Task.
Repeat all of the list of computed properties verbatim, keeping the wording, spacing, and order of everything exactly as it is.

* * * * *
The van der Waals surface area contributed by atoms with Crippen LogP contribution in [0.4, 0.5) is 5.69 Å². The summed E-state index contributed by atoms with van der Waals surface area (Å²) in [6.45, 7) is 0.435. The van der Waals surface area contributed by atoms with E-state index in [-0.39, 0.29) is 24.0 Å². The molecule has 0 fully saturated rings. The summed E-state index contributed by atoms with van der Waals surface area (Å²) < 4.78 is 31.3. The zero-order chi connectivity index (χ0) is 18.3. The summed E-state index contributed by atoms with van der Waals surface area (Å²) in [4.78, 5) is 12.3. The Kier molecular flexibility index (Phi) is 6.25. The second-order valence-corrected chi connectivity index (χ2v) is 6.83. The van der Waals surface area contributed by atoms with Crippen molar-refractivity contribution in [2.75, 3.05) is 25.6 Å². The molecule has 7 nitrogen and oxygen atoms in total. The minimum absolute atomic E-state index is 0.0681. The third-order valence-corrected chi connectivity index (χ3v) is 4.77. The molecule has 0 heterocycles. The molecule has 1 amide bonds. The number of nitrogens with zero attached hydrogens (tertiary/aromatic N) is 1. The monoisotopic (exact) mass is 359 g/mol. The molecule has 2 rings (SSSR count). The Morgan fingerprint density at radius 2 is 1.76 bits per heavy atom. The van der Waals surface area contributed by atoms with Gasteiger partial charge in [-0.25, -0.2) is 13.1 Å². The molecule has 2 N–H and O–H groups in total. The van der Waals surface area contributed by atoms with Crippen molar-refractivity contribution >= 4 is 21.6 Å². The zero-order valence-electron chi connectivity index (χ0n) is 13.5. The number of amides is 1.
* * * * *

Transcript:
The van der Waals surface area contributed by atoms with Crippen LogP contribution in [0.4, 0.5) is 5.69 Å². The summed E-state index contributed by atoms with van der Waals surface area (Å²) in [6.45, 7) is 0.435. The van der Waals surface area contributed by atoms with E-state index in [-0.39, 0.29) is 24.0 Å². The molecule has 0 fully saturated rings. The summed E-state index contributed by atoms with van der Waals surface area (Å²) < 4.78 is 31.3. The zero-order chi connectivity index (χ0) is 18.3. The summed E-state index contributed by atoms with van der Waals surface area (Å²) in [4.78, 5) is 12.3. The Kier molecular flexibility index (Phi) is 6.25. The second-order valence-corrected chi connectivity index (χ2v) is 6.83. The van der Waals surface area contributed by atoms with Crippen molar-refractivity contribution in [2.75, 3.05) is 25.6 Å². The molecule has 7 nitrogen and oxygen atoms in total. The minimum absolute atomic E-state index is 0.0681. The third-order valence-corrected chi connectivity index (χ3v) is 4.77. The molecule has 0 heterocycles. The molecule has 1 amide bonds. The number of nitrogens with zero attached hydrogens (tertiary/aromatic N) is 1. The monoisotopic (exact) mass is 359 g/mol. The molecule has 2 rings (SSSR count). The Morgan fingerprint density at radius 2 is 1.76 bits per heavy atom. The van der Waals surface area contributed by atoms with Gasteiger partial charge in [-0.25, -0.2) is 13.1 Å². The molecule has 2 N–H and O–H groups in total. The van der Waals surface area contributed by atoms with Crippen molar-refractivity contribution >= 4 is 21.6 Å². The zero-order valence-electron chi connectivity index (χ0n) is 13.5. The number of amides is 1.